If you think people are slovenly, gluttonous and obese now, you were obviously asleep through most of the late 80s and early 90s wave of food products. From the gargantuan Great Biggie size at Wendy’s to the twice-fried (in transfat!) french fries at McDonalds, most Americans were never without a gallon-sized jug of sugary cola and something salty to go with it.
I used to ride my bike to elementary school every day in the fourth and fifth grade and, despite my attraction to troll-shaped Farley fruit snacks, I would save a portion of my lunch money to spend elsewhere after school. A few friends and I would pedal our Schwinns up our towns main street to one of the many eateries littering our small suburban town. My most vivid memory of the after school fatfest was at Wendy’s, where a mystical beast of culinary perfection called the SuperBar was born.
If you’re too young or too fat or too dead to remember, Wendy’s once held far more magic than Frosty’s and baked potatoes. It held a white trash buffet of epic, delicious, and cheap proportions. The SuperBar held a veritable United Nations of cuisines from America’s finest cultures. While much of it was a paint-by-numbers salad bar, no one was really there for that nonsense.
In addition to all that green bullshit, the SuperBar held more intriguing secrets behind it’s dusty sneezeguards. For $2.99 you had access to an assortment of Italian and Mexican delights that engulfed the senses.
There’s always been a sort of brotherhood among lunchrooms spanning the globe. Despite the food fights, the relentless cruelty of teasing, and the eating disorders, elementary school cafeterias were always filled with an overwhelming sense of community. This unity stemmed from the pirate-like bartering system that existed in our 40 minute microcosm of lunchtime–trading snacks.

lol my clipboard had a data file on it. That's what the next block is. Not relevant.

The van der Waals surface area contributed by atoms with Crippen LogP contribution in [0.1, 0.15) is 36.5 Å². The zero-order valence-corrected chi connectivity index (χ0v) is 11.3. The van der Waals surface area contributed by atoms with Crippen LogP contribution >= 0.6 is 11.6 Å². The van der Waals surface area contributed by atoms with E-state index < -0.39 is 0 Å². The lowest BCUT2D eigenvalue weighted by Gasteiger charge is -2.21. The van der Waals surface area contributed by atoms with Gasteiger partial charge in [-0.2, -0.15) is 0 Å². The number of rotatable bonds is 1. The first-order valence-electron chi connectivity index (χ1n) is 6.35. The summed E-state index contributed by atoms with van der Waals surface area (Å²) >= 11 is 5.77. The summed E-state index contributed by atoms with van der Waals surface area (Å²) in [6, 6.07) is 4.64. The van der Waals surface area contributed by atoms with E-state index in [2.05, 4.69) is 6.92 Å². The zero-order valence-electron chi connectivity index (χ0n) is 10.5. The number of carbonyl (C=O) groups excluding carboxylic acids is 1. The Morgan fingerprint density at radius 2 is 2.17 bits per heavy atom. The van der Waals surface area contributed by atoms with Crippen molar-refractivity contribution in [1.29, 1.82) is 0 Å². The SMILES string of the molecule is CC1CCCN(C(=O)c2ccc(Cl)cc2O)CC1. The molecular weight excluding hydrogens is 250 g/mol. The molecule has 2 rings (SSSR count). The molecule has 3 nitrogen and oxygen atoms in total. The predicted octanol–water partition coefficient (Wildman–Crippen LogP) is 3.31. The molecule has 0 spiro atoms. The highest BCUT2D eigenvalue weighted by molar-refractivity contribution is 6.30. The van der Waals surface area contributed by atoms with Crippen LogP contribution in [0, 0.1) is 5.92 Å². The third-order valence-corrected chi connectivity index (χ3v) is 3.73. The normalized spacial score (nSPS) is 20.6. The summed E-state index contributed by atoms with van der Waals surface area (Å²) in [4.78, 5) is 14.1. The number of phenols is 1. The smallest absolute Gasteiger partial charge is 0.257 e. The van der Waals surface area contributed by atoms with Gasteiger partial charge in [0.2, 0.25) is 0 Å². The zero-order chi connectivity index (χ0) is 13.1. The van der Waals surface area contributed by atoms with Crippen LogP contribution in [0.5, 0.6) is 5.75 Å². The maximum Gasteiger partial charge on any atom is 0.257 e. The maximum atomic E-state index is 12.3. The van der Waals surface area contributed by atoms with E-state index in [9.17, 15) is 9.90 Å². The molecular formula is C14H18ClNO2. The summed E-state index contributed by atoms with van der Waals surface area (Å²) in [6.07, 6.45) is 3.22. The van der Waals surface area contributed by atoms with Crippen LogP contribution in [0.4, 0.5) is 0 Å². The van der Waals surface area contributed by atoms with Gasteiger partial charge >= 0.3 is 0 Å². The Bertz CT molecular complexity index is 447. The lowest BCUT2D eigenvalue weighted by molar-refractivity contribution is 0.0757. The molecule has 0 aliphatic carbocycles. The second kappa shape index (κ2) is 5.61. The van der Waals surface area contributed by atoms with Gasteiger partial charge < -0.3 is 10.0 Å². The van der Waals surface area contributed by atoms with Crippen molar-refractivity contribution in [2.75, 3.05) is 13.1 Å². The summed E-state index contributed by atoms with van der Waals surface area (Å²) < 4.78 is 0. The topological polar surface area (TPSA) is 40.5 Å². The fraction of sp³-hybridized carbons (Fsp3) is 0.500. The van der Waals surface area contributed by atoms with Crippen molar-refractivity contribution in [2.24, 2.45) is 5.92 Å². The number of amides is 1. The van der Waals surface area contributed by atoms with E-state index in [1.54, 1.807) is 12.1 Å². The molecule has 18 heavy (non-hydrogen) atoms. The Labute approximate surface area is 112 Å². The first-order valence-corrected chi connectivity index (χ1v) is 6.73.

Whether it was a banana for a pudding pack or a handful of gushers for a fruit roll-up, there was always an endless amount of sharing and exchanging that went on between friends. Everyone remembers the kid whose mother wouldn’t let him have anything unhealthy and his desperate attempts to trade up his fruit cups for something more delectable. Sucks to be that nerd.
One of the hottest commodities on the lunchbox trading scene was the grandaddy of all snack foods in the 90s. This treasure was a product that still graces grocery store shelves with a deliciousness that cannot be denied and mascot who only ups the level of intrigue. I’m talking about the be-all, end-all treat that made normal kids turn into shivering crackheads at the sight of it. I’m talking about DUNK-A-ROOS.
Launched in 1988 by Betty Crocker, this amazing food was pioneered by mad scientists who knew how to please children. Its mascot, the Australian-accented Sydney the kangaroo was just as demonic and lovable as Joe Camel or any of the other kid-centric monsters of marketing. He knew exactly what he was doing when he hopped along the TV screen, enticing kids with his poor Paul Hogan impression.